But when a real estate developer makes an offer to buy Kensington Oaks– the neighborhood Wes has lived in his whole life, everything changes. The grown-ups are supposed to have all the answers. But all they’re doing is arguing. Even Wes’s best friends are fighting. And some of them may be moving. Wes isn’t about to give up the only home he’s ever known without a fight. He’s always been good at puzzles and he knows there must be a missing piece that will solve this puzzle and save the Oaks. But can he find it…before it’s too late?
Exploring community, justice, family and friendship with a irresistibly deft and relatable touch, Take Back the Block introduces Wes, a 6th grader readers will fall in love with and asks what it means to belong, to a place and a movement, and to fight for a cause you believe in.
I was provided an eARC by the publisher via the author in exchange for an honest review.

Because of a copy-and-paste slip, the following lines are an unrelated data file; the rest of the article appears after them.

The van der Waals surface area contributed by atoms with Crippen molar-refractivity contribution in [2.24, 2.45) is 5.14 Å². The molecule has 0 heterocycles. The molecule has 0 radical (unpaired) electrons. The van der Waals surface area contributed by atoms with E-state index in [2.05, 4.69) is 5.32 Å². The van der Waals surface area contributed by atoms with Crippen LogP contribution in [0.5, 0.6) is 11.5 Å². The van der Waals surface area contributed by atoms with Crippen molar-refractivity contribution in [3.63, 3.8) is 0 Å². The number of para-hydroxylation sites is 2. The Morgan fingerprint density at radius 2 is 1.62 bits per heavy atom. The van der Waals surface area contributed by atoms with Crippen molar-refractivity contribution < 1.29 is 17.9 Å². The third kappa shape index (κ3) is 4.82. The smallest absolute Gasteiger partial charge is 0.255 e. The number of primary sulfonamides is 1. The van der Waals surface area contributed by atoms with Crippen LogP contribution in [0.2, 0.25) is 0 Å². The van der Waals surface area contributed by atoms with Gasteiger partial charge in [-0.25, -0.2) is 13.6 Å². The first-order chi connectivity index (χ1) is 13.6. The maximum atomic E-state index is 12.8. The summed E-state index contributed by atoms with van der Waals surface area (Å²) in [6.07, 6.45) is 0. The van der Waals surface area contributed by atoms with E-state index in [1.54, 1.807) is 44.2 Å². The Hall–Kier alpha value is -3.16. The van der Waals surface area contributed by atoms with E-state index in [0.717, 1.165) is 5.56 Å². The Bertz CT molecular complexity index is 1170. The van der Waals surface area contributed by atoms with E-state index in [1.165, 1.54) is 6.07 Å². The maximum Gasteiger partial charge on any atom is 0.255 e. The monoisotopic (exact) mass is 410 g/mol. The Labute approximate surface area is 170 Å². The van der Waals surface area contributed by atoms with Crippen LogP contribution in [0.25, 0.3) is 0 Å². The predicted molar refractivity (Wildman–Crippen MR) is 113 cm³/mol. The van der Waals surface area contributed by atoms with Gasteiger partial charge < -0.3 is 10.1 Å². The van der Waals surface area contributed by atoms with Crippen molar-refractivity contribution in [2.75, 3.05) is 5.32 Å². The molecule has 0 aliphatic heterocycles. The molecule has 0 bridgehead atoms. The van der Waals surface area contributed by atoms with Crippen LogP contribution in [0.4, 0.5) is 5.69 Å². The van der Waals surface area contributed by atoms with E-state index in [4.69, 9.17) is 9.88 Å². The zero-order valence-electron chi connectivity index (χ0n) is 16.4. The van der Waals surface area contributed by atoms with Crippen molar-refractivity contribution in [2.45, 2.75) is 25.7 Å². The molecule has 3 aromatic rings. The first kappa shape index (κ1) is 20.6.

If people ask me, why do you read middle-grade books? I think, from now on, instead of giving people a long-winded answer about how I think middle-grade stories offer a window and mirror to the realities and issues that young people face today, I’ll just wordlessly hand them a copy of Take Back the Block by Chrystal D. Giles instead. That’s right: Take Back the Block is an example of why children’s literature is such an exciting space right now – it’s timely, brilliantly told, and just so undeniably good.
Rinn Olivera is finally going to tell her longtime crush AJ that she’s in love with him.
Daniella Korres writes poetry for her own account, but nobody knows it’s her.
Imogen Azar is just trying to make it through the day.